You should have the gauge inspected if the cover has been submerged in water or dropped, gauge glass is broken or has fallen out, parts are rusty, pointer is not in the "0" block, or if you believe the gauge may not be accurate. If your dial gauge reads high or low by more than 2 pounds when tested at 11 pounds of pressure, it should be replaced. If the reading is off by less than 2 pounds, follow the recommendation of the person testing your canner (see "Dial Gauge Inspection and Accuracy," page 13). Low readings cause over processing. If a gauge is reading lower than it should, you can make adjustments to avoid over processing, but they are not essential to safety. Gauges that read high cause under processing and may result in unsafe food. Every pound of pressure is necessary to reach the canner temperature needed for producing safe food. Accurate gauges and adjustments to processing times are essential when a gauge reads higher than it should.
Gauges may be checked at many county extension offices; contact the pressure canner manufacturer for other options. See this page for a list of county extension offices. If you are unable to have your dial gauge checked locally, carefully remove the gauge and call your canner's Consumer Service Department for directions. If you've lost your canner's manual, see this page for free replacement manuals which you can download and print.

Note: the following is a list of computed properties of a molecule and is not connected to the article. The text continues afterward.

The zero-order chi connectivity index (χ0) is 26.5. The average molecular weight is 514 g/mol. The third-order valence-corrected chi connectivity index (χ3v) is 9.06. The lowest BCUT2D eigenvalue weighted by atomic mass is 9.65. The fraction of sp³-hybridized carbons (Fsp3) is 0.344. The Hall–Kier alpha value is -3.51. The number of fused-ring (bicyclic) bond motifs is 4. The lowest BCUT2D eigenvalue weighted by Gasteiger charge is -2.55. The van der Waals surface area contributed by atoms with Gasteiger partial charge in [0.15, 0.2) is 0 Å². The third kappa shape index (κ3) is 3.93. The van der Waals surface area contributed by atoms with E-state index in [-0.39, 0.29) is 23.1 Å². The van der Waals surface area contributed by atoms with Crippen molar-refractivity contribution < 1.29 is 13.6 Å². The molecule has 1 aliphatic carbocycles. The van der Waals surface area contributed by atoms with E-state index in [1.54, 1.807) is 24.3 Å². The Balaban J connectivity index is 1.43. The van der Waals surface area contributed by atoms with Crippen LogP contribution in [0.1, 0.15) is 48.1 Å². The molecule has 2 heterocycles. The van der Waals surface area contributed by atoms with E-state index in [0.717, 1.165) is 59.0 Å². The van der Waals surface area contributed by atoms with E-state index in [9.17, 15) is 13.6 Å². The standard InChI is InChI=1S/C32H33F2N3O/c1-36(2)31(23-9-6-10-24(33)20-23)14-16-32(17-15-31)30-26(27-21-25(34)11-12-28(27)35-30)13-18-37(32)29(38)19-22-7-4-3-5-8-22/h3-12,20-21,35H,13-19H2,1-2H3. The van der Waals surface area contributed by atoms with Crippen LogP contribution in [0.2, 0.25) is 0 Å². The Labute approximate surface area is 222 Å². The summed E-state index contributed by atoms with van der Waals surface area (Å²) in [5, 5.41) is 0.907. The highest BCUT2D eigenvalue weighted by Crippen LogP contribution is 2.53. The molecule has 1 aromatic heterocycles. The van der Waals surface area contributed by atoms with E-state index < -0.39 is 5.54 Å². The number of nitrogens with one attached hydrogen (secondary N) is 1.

See below for prices, descriptions and ordering options for pressure canners. For water bath canners and other supplies, see this page! If you have a glass top radiant stove, see Canners for glass top stoves?
For other supplies:
You can also find free information from the USDA in this PDF file (it will take a while to load!) about selecting and using canners here!
For more information, and NO obligation to buy, just click on the links in the boxes on the left!